Weekly Top Stories: Sharp Decline in Canadian Satisfaction with Government Drug Policy; and Healthcare Worker Strain Across Canada

Published on
January 15, 2024
Written by
Delphic Research
Read time
7 min

This week's edition is packed with the latest insights about the decline in Canadian satisfaction with government drug policy, Ontario Long-Term Care (LTC) funding, and how we grapple with long wait times, hospital overcrowding, and staffing shortages.

It is the first month of 2024, but debates around national pharmacare are still ongoing. Dr. Naheed Dosani, a palliative care physician, emphasized the importance of collaboration among federal, provincial, and territorial governments to establish a national pharmacare program in Canada. In an opinion piece, he highlighted the need to address barriers that hinder people from accessing medications through public reimbursement plans.

Dr. Dosani acknowledged recent government partnerships, such as the $35 million agreement with Prince Edward Island, as steps towards reducing co-payments, expanding drug coverage, and addressing inequities. However, he stressed the necessity of a unified national formulary and coordinated coverage to guarantee comprehensive access to medications for all Canadians.

Expectations about the program are on the rise, especially now that the Angus Reid Institute revealed data about the growing dissatisfaction among Canadians with their government's response to various key issues, including drug use and addiction policy, from 2020 through 2023.

In 2020, only 30% of Canadians across nine provinces and territories felt their government did a "good" job handling drug use and addictions. This satisfaction level dropped to 21% in 2021 and remained consistent until 2023.

Meanwhile, Ontario has taken a noteworthy step in addressing specific challenges within LTC facilities, which may very well be a response to the pressing issues illuminated by the Angus Reid survey. The Ontario government has allocated an additional $15 million, bringing the total to $35 million through the Local Priorities Fund.

This funding is aimed at supporting long-term care homes in addressing the complex needs of residents, particularly those with conditions like dementia and requiring bariatric care. The primary goals include facilitating appropriate care placement, reducing unnecessary emergency department visits, and minimizing hospital stays.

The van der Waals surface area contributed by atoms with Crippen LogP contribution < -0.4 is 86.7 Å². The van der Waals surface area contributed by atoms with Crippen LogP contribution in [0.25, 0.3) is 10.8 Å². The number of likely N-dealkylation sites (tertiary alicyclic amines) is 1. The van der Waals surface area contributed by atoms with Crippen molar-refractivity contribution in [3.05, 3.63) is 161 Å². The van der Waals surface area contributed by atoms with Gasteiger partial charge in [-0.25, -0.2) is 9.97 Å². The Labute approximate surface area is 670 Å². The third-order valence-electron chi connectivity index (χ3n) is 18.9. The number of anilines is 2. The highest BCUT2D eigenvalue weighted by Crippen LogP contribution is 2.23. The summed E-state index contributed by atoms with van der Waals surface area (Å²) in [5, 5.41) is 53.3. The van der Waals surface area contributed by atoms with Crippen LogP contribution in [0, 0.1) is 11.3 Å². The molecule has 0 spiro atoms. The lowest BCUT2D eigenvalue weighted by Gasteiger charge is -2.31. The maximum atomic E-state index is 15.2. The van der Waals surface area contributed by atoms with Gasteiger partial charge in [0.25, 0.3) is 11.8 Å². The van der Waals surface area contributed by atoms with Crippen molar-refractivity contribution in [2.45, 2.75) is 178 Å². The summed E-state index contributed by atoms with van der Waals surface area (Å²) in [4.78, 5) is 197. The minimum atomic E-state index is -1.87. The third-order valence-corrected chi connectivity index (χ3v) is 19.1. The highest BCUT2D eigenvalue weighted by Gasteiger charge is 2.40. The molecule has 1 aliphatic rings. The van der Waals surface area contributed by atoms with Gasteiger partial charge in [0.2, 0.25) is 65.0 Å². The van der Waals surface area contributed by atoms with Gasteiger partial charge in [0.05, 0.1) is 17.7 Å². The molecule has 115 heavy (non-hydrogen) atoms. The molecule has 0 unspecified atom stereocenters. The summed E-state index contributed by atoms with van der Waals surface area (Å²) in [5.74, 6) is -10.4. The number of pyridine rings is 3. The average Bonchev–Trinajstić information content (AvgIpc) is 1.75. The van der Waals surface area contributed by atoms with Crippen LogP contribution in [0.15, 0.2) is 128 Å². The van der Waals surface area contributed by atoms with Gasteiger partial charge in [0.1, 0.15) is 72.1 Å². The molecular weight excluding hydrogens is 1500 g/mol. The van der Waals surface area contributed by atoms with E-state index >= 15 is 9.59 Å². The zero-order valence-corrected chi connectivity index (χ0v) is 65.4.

Stan Cho, Ontario's Long-Term Care Minister, highlighted the importance of expanding specialized staffing, acquiring necessary equipment, and enhancing services across the province to meet the complex needs of residents. Successful projects from the Fund in 2022 involved the purchase of specialized equipment, staff training, and initiatives to prevent hospital admissions for residents with intricate medical requirements.

It is important to recognize that these developments are not only about enhancing services but also addressing the persistent staffing challenges that our healthcare professionals face. Advocates emphasized the need for faster access to cancer care, expressing concerns about compromised outcomes due to increased wait times.

Ontario NDP Health Critic France Gelinas demanded immediate government funding to ensure timely surgeries for cancer patients. Gelinas highlighted the critical impact of staffing shortages in healthcare on patient outcomes, stressing the significance of early detection and prompt surgical intervention, particularly for aggressive cancer types.

In British Columbia, an unprecedented strain on hospital beds is projected, attributed to post-pandemic repercussions coinciding with the peak respiratory illness season. B.C. Health Minister Adrian Dix pointed out that the challenges stem from the ongoing drug overdose crisis, nursing and family physician shortages, and an aging population.

Dix noted that, despite workforce additions and increased output in surgeries, primary care visits, and diagnostic tests, staffing deficits have led to ER and clinic closures, escalating wait times for surgeries and cancer care, and ongoing challenges in addressing the province's healthcare demands.

Similarly, Montreal's emergency room occupancy reached a staggering 132%, underscoring the persistent strain on Quebec hospitals, with overall emergency room rates averaging at 115%—categorized as "very high.” This can also be connected to a recent Nanos survey conducted among hospital workers in Ottawa and the Ottawa Valley that revealed concerning sentiments among respondents.

Over half expressed dread about going to work, and nearly half contemplated a career change due to soaring stress levels impacting both their professional and personal lives. Chronic staff shortages, exhaustion, and a perception of stagnancy in the situation were identified as significant sources of strain. 

As we step into a new year, it seems like some challenges from the past are sticking around. We hope that this time around, we can really dig into these issues and come up with effective solutions, with a focus on tackling staff shortages. If our goal is to deliver quality healthcare, we must start by ensuring our healthcare providers are also getting the support they need.

After all, taking care of those who take care of us is the first step toward a healthier future.

Curious how our full-spectrum monitoring works? Book a free consultation with Delphic Research today!

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